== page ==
Exploring natural media graphics with Krita
Traditionally, graphics applications have been divided into raster image and vector image editors, based on the primitives that each category uses. By that logic, the open source world needs only one of each, or it gets accused of wasting "resources" through duplication. But there's another way to look at graphics applications -- by usage. The painting program Krita takes a different approach to working with pixels, which can lead to a very different raster imaging experience.
Krita began life as KImageShop in 1999, essentially as an attempt to recreate the GIMP for KDE using the Qt toolkit. Initial development was rapid, but soon began to taper off. The name was changed to Krayon, a new maintainer selected, and a new direction taken in 2000, though development slowed down then as well. 2002 saw the adoption of the third maintainer (Patrick Julien) and the third project name (Krita). This time development stayed active, and the codebase got a drastic makeover and attracted additional programmers.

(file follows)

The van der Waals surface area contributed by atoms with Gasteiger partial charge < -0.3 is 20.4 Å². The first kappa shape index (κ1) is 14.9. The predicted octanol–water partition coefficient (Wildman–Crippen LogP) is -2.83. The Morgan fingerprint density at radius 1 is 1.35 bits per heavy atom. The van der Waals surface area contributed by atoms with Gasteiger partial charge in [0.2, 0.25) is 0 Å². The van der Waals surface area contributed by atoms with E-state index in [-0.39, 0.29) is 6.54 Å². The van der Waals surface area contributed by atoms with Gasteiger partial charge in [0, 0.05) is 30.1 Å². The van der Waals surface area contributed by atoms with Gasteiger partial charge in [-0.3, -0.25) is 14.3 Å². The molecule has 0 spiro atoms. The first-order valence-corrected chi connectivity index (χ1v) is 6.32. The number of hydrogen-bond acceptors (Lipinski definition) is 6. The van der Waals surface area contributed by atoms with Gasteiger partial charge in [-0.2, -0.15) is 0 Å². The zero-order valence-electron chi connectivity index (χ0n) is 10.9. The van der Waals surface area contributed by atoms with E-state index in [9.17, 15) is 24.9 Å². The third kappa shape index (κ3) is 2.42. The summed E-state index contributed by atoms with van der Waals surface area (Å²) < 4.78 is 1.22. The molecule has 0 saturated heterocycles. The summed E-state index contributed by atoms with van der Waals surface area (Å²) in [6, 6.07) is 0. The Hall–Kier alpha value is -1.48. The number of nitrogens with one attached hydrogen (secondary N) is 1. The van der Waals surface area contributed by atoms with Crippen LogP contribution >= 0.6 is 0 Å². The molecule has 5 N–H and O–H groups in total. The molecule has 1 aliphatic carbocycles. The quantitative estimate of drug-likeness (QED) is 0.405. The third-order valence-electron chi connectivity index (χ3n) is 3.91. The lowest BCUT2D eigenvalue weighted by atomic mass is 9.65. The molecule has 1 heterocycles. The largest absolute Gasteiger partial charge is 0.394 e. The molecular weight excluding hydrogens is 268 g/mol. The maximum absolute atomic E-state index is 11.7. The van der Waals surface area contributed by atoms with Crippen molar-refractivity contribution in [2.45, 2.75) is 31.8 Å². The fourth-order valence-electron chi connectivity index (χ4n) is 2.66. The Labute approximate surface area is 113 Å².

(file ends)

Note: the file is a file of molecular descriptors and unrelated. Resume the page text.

One of the new recruits was Boudewijn Rempt, who in the fall of 2003 was dissatisfied with the performance of his Wacom tablet under the GIMP, and was intrigued by the work others were doing in the field of natural media simulation. Julien eventually handed Krita's reins over to Rempt, who led the revitalized project to its first public release in June 2005.
The current release (1.4.2) is a full-featured raster editor, supporting advanced features like OpenEXR images, CMYK color, pressure-sensitivity for tablets, 16-bit depth files, and color management via LittleCMS.
Painting vs. image manipulation